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Tactical and Operational Threat Assessment

By Bruce Hennes, CEO, Hennes Communications

The scribbled threat on the bathroom mirror.  The cryptic email.  The whispered voicemail.  The strange guy with the backpack.  The employee who’s going to be fired next week…will he or she do something harmful to themselves or others?

More often than not, we get calls from potential clients seeking our help in situations where what they do is more important than what they say.  While we certainly make situational assessments almost every time we’re called (matter of fact, I’m a former member of CATAP – The Canadian Association of Threat Assessment Professionals), with situations like the above we’re quick to suggest the engagement of the police or a trained threat assessment professional.

Should you encounter a situation where that little voice in the back of your head says “Danger, Will Robinson.  Danger !!,” we urge you to follow that little voice.  Give us a call at 216-321-7774 and we’ll do our best to give you a reality check and, if necessary, refer you to a trained and qualified professional threat assessment expert.

In the meantime,  here’s a very interesting article from At Risk Magazine:

As we see repeated incidents of targeted violence occur, the common theme of pre-planning leading up to execution of the attack strategy comes to light. For some reason though much of what should help us discern between a person of concern and the average citizen is lost in the cluster of information circulating. Moving the needle beyond dialogue to effective identification and mitigation strategies requires a change in our culture that will inevitably take time to occur.

A peer of mine made an insightful comment yesterday, “continued attacks will drive greater fear of personal safety and by its nature improve situational awareness”. I would urge everyone to consider that comment. How many more senseless attacks will need to take place before we, as a society, decide that we need to invest in improving the education of the public to make a positive change?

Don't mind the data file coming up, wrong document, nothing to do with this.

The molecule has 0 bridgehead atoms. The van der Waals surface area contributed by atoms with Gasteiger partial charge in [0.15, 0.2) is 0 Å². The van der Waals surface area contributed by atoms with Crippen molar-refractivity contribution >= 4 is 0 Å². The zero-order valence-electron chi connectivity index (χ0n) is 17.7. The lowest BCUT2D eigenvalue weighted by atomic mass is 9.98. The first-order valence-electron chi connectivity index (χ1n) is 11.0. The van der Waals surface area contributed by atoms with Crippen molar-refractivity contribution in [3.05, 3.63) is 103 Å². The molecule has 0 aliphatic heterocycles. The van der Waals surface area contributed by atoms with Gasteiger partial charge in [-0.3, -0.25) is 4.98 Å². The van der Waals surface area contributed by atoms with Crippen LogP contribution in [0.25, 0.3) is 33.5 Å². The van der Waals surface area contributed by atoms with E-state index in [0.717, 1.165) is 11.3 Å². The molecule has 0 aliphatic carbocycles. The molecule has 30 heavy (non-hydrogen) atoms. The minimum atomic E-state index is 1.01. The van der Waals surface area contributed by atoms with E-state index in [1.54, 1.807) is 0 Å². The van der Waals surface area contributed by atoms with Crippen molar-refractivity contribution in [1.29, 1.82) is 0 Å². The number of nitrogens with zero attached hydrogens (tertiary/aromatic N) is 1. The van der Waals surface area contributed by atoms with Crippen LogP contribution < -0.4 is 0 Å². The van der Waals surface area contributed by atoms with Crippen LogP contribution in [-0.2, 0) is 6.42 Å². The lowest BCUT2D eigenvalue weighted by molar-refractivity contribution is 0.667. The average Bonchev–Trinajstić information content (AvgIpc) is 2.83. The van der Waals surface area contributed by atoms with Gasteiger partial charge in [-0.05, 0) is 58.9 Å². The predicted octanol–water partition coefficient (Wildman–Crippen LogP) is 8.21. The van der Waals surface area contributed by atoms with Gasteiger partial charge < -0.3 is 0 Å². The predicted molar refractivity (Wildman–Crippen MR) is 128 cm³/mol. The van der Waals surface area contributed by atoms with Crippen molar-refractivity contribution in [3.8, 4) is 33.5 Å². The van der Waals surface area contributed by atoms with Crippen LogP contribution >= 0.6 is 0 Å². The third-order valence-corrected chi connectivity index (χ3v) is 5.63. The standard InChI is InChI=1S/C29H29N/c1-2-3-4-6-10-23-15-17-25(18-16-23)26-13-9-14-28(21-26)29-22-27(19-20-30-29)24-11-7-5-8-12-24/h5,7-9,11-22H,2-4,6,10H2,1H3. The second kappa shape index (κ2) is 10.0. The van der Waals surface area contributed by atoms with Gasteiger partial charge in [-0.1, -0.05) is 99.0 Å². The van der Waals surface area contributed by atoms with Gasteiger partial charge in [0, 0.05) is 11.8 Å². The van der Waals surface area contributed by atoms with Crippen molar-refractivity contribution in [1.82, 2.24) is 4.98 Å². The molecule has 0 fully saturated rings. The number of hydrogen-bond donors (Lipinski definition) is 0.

This education must include a clear understanding of the public’s role in Tactical and Operational Threat Assessment (TOTA™). Behavioral-based threat assessment has proven its effectiveness over the years, but many times there appears to be a disconnect between what is considered situational awareness and longer-term assessment of an individual’s propensity for violence. The reality is, they are interconnected and understanding this bridge is essential to identifying persons of concern early. We cross this bridge within the threat assessment community. On the other hand, practitioners of protective security operations work within the framework which means that the criticality of linking individual behaviors and activities to longer term threat assessment is sometimes lost in the noise. Below is a sample outline that I utilize in training our customers and teams:

  • Behavioral indicators – These are observable behaviors that fit into the “see something say something” context however we need to take it to a more granular level. Reporting obvious security risks such as a person with a gun or an unattended backpack are fundamental. Elevating the value of behavioral indicators requires that the collectors raise their concerns for the individual or group based on things that “just don’t look right”. Executive protection professionals have been trained in this concept for decades; to recognize persons that are behaving in a manner that doesn’t fit the context of the event. For example, a security specialist may notice an individual acting abnormally during behavioral stimulation (questioning designed to elicit information regarding their purpose) or coworkers of the would-be offender may see early signs of fixation. Individually they may not mean much, but collectively they suggest an unhealthy obsession may be developing. For instance, the killer of Christina Grimmie, a 22-year-old singer who made her name on NBC’s “The Voice”, was someone that presented behaviors that concerned his coworkers.

For the rest, click here.



True fear is a gift. Unwarranted fear is a curse. Learn how to tell the difference.

A date won’t take “no” for an answer. The new nanny gives a mother an uneasy feeling. A stranger in a deserted parking lot offers unsolicited help. The threat of violence surrounds us every day. But we can protect ourselves, by learning to trust—and act on—our gut instincts.

In this empowering book, Gavin de Becker, the man Oprah Winfrey calls the nation’s leading expert on violent behavior, shows you how to spot even subtle signs of danger—before it’s too late. Shattering the myth that most violent acts are unpredictable, de Becker, whose clients include top Hollywood stars and government agencies, offers specific ways to protect yourself and those you love, including…how to act when approached by a stranger…when you should fear someone close to you…what to do if you are being stalked…how to uncover the source of anonymous threats or phone calls…the biggest mistake you can make with a threatening person…and more. Learn to spot the danger signals others miss. It might just save your life.

For more information on this book, click here.

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